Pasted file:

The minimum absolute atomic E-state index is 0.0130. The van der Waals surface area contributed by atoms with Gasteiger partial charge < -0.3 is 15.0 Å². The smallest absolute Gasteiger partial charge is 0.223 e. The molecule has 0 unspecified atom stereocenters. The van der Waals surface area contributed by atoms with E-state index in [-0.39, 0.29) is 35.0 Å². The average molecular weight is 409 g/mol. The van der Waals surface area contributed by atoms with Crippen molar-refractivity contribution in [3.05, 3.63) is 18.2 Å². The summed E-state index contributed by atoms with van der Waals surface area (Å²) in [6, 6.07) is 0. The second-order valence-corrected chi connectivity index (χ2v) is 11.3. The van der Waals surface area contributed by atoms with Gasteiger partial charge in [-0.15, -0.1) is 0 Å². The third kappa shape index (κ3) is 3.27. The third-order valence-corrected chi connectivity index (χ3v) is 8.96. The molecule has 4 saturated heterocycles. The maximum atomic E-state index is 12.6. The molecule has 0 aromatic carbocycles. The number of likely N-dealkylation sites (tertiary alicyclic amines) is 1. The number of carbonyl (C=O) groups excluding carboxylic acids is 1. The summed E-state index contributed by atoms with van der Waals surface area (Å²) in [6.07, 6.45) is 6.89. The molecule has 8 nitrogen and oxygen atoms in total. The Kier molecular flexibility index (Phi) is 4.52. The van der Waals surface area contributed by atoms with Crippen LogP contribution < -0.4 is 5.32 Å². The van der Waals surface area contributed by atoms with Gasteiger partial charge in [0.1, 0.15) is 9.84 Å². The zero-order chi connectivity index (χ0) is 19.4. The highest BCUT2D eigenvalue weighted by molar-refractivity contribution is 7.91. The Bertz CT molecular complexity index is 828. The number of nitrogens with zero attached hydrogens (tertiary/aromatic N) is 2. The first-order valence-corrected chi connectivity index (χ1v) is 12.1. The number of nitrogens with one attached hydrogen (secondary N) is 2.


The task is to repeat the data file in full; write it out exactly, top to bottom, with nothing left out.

The minimum absolute atomic E-state index is 0.0130. The van der Waals surface area contributed by atoms with Gasteiger partial charge < -0.3 is 15.0 Å². The smallest absolute Gasteiger partial charge is 0.223 e. The molecule has 0 unspecified atom stereocenters. The van der Waals surface area contributed by atoms with E-state index in [-0.39, 0.29) is 35.0 Å². The average molecular weight is 409 g/mol. The van der Waals surface area contributed by atoms with Crippen molar-refractivity contribution in [3.05, 3.63) is 18.2 Å². The summed E-state index contributed by atoms with van der Waals surface area (Å²) in [6, 6.07) is 0. The second-order valence-corrected chi connectivity index (χ2v) is 11.3. The van der Waals surface area contributed by atoms with Gasteiger partial charge in [-0.15, -0.1) is 0 Å². The third kappa shape index (κ3) is 3.27. The third-order valence-corrected chi connectivity index (χ3v) is 8.96. The molecule has 4 saturated heterocycles. The maximum atomic E-state index is 12.6. The molecule has 0 aromatic carbocycles. The number of likely N-dealkylation sites (tertiary alicyclic amines) is 1. The number of carbonyl (C=O) groups excluding carboxylic acids is 1. The summed E-state index contributed by atoms with van der Waals surface area (Å²) in [6.07, 6.45) is 6.89. The molecule has 8 nitrogen and oxygen atoms in total. The Kier molecular flexibility index (Phi) is 4.52. The van der Waals surface area contributed by atoms with Crippen LogP contribution < -0.4 is 5.32 Å². The van der Waals surface area contributed by atoms with Gasteiger partial charge in [0.1, 0.15) is 9.84 Å². The zero-order chi connectivity index (χ0) is 19.4. The highest BCUT2D eigenvalue weighted by molar-refractivity contribution is 7.91. The Bertz CT molecular complexity index is 828. The number of nitrogens with zero attached hydrogens (tertiary/aromatic N) is 2. The first-order valence-corrected chi connectivity index (χ1v) is 12.1. The number of nitrogens with one attached hydrogen (secondary N) is 2.